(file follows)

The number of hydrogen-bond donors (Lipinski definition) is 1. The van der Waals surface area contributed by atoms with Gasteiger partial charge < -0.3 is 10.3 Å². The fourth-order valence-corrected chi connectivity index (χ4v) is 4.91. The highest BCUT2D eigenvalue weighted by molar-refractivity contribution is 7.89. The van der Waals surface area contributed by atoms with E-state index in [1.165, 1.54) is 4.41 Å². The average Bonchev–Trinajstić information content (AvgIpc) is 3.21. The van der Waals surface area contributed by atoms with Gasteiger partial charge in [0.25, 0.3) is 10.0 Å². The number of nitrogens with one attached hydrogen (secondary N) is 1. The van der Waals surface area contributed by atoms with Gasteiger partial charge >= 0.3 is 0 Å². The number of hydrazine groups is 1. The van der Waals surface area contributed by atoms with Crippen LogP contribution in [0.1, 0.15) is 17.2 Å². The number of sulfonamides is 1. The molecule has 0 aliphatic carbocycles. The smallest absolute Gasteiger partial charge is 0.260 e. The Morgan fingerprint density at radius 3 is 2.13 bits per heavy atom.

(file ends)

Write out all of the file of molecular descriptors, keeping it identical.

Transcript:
The number of hydrogen-bond donors (Lipinski definition) is 1. The van der Waals surface area contributed by atoms with Gasteiger partial charge < -0.3 is 10.3 Å². The fourth-order valence-corrected chi connectivity index (χ4v) is 4.91. The highest BCUT2D eigenvalue weighted by molar-refractivity contribution is 7.89. The van der Waals surface area contributed by atoms with E-state index in [1.165, 1.54) is 4.41 Å². The average Bonchev–Trinajstić information content (AvgIpc) is 3.21. The van der Waals surface area contributed by atoms with Gasteiger partial charge in [0.25, 0.3) is 10.0 Å². The number of nitrogens with one attached hydrogen (secondary N) is 1. The van der Waals surface area contributed by atoms with Gasteiger partial charge >= 0.3 is 0 Å². The number of hydrazine groups is 1. The van der Waals surface area contributed by atoms with Crippen LogP contribution in [0.1, 0.15) is 17.2 Å². The number of sulfonamides is 1. The molecule has 0 aliphatic carbocycles. The smallest absolute Gasteiger partial charge is 0.260 e. The Morgan fingerprint density at radius 3 is 2.13 bits per heavy atom.